Does Winning an Oscar Mean an Automatic Salary Bump?

Does Winning an Oscar Mean an Automatic Salary Bump?

©A.M.P.A.S.®When Cuba Gooding Jr. won the Academy Award for "Jerry McGuire" in 1997, he popped around the stage like Ricochet Rabbit, yelling his tagline from the film: "Show me the money! Show me the money!" In context, of course, it was sweet. That scene was a feel-good moment in a feel-good movie.

Out of context, it highlights the expectation that we have for the heady moment when Hollywood professionals hear their names called. It's wonderful to be recognized for your work. But even more wonderful is the monetary reward that you'll reap because of the huge boon to your career, right?

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Maybe. Maybe not.

Although having “Oscar-winner” on your resume is certainly a big accolade, winning doesn't guarantee a salary bump across the board. Hard numbers—like exactly how much an actor is paid for a movie—can be hard to come by, but Tinseltown statisticians have pored over the budgets and profits listed on boxofficemojo.com to guess how much may be going to actors. We'll work off those numbers.

Does Hollywood Have a Gender Gap of Its Own?

The honors thesis of a student at Colgate looked at the earning power of actors and actresses in the years before and after their Oscar wins, and found that male actors experience an 81% bump in salary after nabbing an Oscar … while actresses see almost no financial benefit following a win. In fact, their careers may even take a bit of a dive after bringing home a statuette.

Lest we forget the curse of causation vs. correlation, we should point out that we can't say the Oscar win itself is the culprit. It could be simple ageism: The average age of an actress winning her first Oscar is 36—and as Rosanna Arquette noted in her 2002 documentary, "Searching for Debra Winger," 40 is an awkward age for women in Hollywood because they either retire or start playing "The Mom."

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Another factor? In recent years, actors have become more willing to take huge pay cuts to act in low-budget, prestigious dramas commonly known as "Oscar bait." So those male actors who later earn 81% more may have been able to command that cash all along—they just deferred their earning power due to a desire for recognition and a lasting legacy.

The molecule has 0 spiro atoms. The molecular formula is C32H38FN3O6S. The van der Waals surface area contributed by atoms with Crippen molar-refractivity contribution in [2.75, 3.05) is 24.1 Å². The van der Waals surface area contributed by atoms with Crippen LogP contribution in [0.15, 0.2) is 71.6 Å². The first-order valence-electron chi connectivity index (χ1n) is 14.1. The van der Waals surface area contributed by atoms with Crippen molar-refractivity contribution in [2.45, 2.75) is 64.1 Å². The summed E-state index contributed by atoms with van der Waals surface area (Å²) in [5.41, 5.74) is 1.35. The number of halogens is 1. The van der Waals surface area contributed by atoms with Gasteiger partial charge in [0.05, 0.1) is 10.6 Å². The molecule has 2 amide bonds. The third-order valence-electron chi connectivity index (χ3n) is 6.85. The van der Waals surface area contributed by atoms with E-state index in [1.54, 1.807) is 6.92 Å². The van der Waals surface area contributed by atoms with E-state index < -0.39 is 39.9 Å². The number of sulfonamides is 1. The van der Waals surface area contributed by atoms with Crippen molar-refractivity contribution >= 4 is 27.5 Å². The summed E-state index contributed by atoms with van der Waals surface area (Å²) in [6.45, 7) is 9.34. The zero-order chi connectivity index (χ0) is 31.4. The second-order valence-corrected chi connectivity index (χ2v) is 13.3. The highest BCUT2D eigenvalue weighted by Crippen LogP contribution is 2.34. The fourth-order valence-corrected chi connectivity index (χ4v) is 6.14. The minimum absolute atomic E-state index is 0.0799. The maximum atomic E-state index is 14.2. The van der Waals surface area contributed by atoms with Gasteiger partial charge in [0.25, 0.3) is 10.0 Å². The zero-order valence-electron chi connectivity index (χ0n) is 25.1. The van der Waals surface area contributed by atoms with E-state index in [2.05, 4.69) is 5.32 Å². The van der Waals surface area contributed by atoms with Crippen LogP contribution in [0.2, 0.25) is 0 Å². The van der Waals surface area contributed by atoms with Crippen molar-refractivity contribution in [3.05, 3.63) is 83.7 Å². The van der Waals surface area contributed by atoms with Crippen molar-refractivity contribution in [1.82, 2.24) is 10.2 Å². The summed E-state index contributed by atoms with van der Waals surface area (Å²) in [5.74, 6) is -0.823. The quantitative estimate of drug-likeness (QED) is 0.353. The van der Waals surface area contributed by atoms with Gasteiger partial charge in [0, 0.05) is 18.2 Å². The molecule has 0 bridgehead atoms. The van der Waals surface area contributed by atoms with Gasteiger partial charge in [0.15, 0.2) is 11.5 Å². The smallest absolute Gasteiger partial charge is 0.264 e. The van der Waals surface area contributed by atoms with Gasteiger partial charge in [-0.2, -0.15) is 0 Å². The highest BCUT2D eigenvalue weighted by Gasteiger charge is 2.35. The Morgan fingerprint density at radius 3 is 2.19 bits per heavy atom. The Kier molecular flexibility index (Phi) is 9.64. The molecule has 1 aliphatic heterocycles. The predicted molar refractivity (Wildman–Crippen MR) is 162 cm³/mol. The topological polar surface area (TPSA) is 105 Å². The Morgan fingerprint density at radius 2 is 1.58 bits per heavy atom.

Is There Such a Thing as an Oscar Jinx?

It's interesting to note that the top-grossing actors aren't necessarily Oscar winners. Of the top ten stars who've grossed the most money over time, only four are Oscar winners (Tom Hanks, Morgan Freeman, Robin Williams and Michael Caine), and six aren't—Samuel L. Jackson, Harrison Ford, Johnny Depp, Tom Cruise, Bruce Willis and Eddie Murphy. So while some stellar actors earn Oscars, an Academy win doesn't seem to have any direct bearing on who makes the most in Hollywood.

There's even the concept of an "Oscar jinx," or the idea that, after winning an Academy Award, an actor may face even bigger professional challenges. Goodness knows Cuba Gooding Jr. hasn't had much success in the years following his win.

As intriguing as a jinx may sound, the reality is that these actors are probably just doing what they always did: taking every role they can because they're freelancers who are worried about paying the mortgage. We only notice the stinkers after an Oscar win. Amazing story: Michael Caine missed accepting his Oscar because he was filming another "Jaws" sequel, about which he had this to say, "I have never seen it, but by all accounts, it is terrible. However, I have seen the house that it built, and it is terrific!"

How Do the Oscars Impact Non-Actors?

Director Jessica Yu famously quipped, when accepting her Oscar for Documentary (Short Subject) in 1996, "You know you've entered new territory when your outfit costs more than your film." She has worked steadily since that win—but so have the other directors who competed with her.

Sure, an Academy Award looks nice on a resume. And maybe it helped Yu to secure funding for her next film. But a big payday? More like a better chance at job security.

The movies themselves don't even get a box-office bump from the Academy Awards because, by the time the awards roll around, the flicks have mostly left the theaters. Interestingly, the Golden Globes do have a significant effect on box office numbers, either because the awards show happens earlier or because it tends to honor more blockbusters with more dollar signs than the artsier Oscars do.

What We Can Learn From These Movie Stars

In the end, people in the entertainment industry are basically freelancers trying to balance the demands of living expenses against the realities of a variable income. They need to save up in case they don't get new work quickly after finishing a project or choose to star in a lower-budget flick—and in the event that they fall out of favor with the Hollywood "it" people.

Yes, they may be dealing in millions while most of us are dealing in thousands, but their mortgages and other obligations are often proportionally higher, too. And their struggle not to blow all their cash at once resonates with all sorts of jobs with variable incomes—from freelancers to waiters who can't predict what they'll make in tips.

So the next time that you hear someone mention Jennifer Lawrence or Bradley Cooper, you can smile a little smile and say, "I have a lot in common with him/her, you know." 

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